Sorry for the silence in recent days. As much as I’d love to be able to update this regularly, I haven’t been able to just yet. Today we’re on the road home from the in-laws’.  Do know that I’m working on some fun ideas and hope to post about those soon!

Also, I think I’ve solved my cheap incubator shell issue. I don’t have any spare ice chests or breadboxes sitting around (we live quite minimally, so we don’t have much
sitting around at all!), but we do have a few cardboard boxes and towels that were on their way out the door…which I’m going to rescue and repurpose! The boxes are two different sizes, so I’ll put the smaller one inside the bigger box with the towels providing insulation. Add an old laptop fan, a thermostat, a lamp kit, and a few other odds and ends and I should have a working incubator! Or if the insulation proves to be insufficient, at least it will be a fun practice run at the final incubator. Also, as long as I am not too clumsy I should be able to reuse all the important and expensive parts, shop no harm if it doesn’t work.

Finally, I’m typing this up on an app on my phone, so here’s hoping it works! Until next time.

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Indoor Homesteading Project

D'AWWW!!!The goal of this project is to incubate, brood, and raise a covey of healthy quail to maturity with the intent of consuming the produced eggs.  All aspects of this project will be completed in our small studio apartment, so smell and noise are the primary issues to address.  The project will also be under a strict budget to be decided before beginning, so the following will need to be decided:

Budget for:

Incubator Supplies
Little Giant and Hovabators cost only $44.99. This is close to what I’d like as far as quality, so that’s the extremely high end of my incubator budget.

Cheapo Spaceship Style incubator (AKA Chick Bator), which is immeasurably awful–and was my first incubator–is the cheapest incubator I could find without going DIY. The linked model is $19.95, so that is my goal.

Below are two DIY threads from, a great resource for anyone interested in raising fowl of any kind!  🙂  I’m including these as they are what I’m loosely building my own incubator around.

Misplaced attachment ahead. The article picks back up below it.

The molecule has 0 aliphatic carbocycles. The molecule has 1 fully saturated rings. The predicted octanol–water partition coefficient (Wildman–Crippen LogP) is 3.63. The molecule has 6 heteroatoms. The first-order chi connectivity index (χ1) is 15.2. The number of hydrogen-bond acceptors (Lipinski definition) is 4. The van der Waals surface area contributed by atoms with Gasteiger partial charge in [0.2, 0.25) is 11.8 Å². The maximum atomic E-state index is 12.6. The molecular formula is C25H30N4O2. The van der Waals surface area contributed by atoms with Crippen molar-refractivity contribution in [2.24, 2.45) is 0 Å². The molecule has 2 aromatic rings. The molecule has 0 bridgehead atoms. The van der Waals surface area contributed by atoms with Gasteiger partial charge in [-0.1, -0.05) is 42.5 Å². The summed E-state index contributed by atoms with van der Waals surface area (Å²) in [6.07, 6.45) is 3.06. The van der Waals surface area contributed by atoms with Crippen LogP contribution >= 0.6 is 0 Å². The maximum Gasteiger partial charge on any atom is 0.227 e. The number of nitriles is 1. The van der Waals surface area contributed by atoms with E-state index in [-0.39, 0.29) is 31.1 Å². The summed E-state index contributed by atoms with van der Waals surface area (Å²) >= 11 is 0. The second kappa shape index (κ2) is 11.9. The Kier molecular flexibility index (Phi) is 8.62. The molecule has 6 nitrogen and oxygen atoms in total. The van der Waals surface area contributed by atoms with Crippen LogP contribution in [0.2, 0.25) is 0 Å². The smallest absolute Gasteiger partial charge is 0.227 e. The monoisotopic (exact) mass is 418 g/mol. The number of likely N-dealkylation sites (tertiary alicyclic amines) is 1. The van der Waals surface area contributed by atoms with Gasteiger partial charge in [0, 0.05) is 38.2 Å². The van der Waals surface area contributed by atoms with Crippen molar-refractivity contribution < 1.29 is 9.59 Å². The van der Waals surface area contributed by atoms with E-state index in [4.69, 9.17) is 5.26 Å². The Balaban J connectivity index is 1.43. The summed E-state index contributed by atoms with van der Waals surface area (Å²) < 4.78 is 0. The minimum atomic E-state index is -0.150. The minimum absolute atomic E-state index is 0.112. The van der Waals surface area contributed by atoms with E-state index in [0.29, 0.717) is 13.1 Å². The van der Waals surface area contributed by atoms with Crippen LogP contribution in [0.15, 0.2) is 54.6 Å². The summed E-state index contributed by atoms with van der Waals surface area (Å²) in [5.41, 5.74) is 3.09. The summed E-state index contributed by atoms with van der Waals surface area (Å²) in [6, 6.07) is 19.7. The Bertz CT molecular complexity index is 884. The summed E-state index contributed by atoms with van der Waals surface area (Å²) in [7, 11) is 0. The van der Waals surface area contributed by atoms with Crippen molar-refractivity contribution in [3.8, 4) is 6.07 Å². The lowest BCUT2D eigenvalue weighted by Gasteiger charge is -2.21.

Bread Box Style
-Bread Box $10-30
-plexiglass window insert $7 (optional?)
-thermometer/Hygrometer with probe combos by acurite $11
-a water wiggler $0.88
-$5 a bottle lamp kit
-$8 single pole hot water heater thermostat

Ice Chest Style
-Ice Chest $5
-1 hot water heater thermostat ($8, temp ranges from 90 – 150 F)
-25w light bulb
-1lamp kit (bottle version)$5
-4 old wine corks
-1surge protector
-1water wiggler
-hardware cloth
-water dish
-old pc fan

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Goals are Good, Right?

So this blog is primarily an excuse for me to learn about wordpress/blogging so that I can actually be useful when I help my Lady start hers up (we’re waiting until she has actual posts so that readers aren’t left out in the cold like they would be with my current, useless blog). This blog is going to be my playground…and probably pretty content-less, at that.

I feel like talking about quail, so there will be some of that. I also like talking about falconry, so you might get some of that. Other topics may range from frugality, food, being a nurse or nurse assistant, World of Warcraft, or even a bit about IT stuff.  How fun, eh?

So yeah, Go, go gadget-posting stuff!

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The Lady’s Intro to Falconry

The following is from an email I sent to a friend regarding a recent Falconry hunting trip. This was my Lady’s first experience with Falconry, so I wanted it to be a good one…and it sorta was…

Before I get into the message I sent, let me set the stage first. Falconry is the sport of hunting with a Bird of Prey. In this instance we were hunting along with Chuck’s apprentice’s (Joe’s, that is) Red tailed Hawk, Rocky. We met Joe and Chuck at Denny’s that morning around 6:30, then went hunting shortly after. Chuck had a thing, so he didn’t stay out in the field with us for too long, just long enough to get us started (maybe an hour or two?). During that time Joe and Chuck attached a bell and a transmitter to Rocky, Rocky sat in a tree for a long time just chilling (“weathering,” as a falconer would say), a Cooper’s Hawk teased Rocky, and eventually we got to hunting.

Hunting invovled Chuck, Joe, and I grabbing sticks and tapping on the trees in the surrounding woods, trying to stir up some squirrels. However, these trees were heavy with fat green leaves, making it hard for the inexperienced hawk to see much even if we did kick up any squirrels.

OK, stage is set, here’s the message I sent to Chuck:

Wow, things never go quite as planned, eh?  Thanks so much for letting the Lady and I tag along today!  We really enjoyed it!  I’m sure Joe told you the whole story, so I thought I’d just add my version of what happened with a few pictures (in chronological order, even!).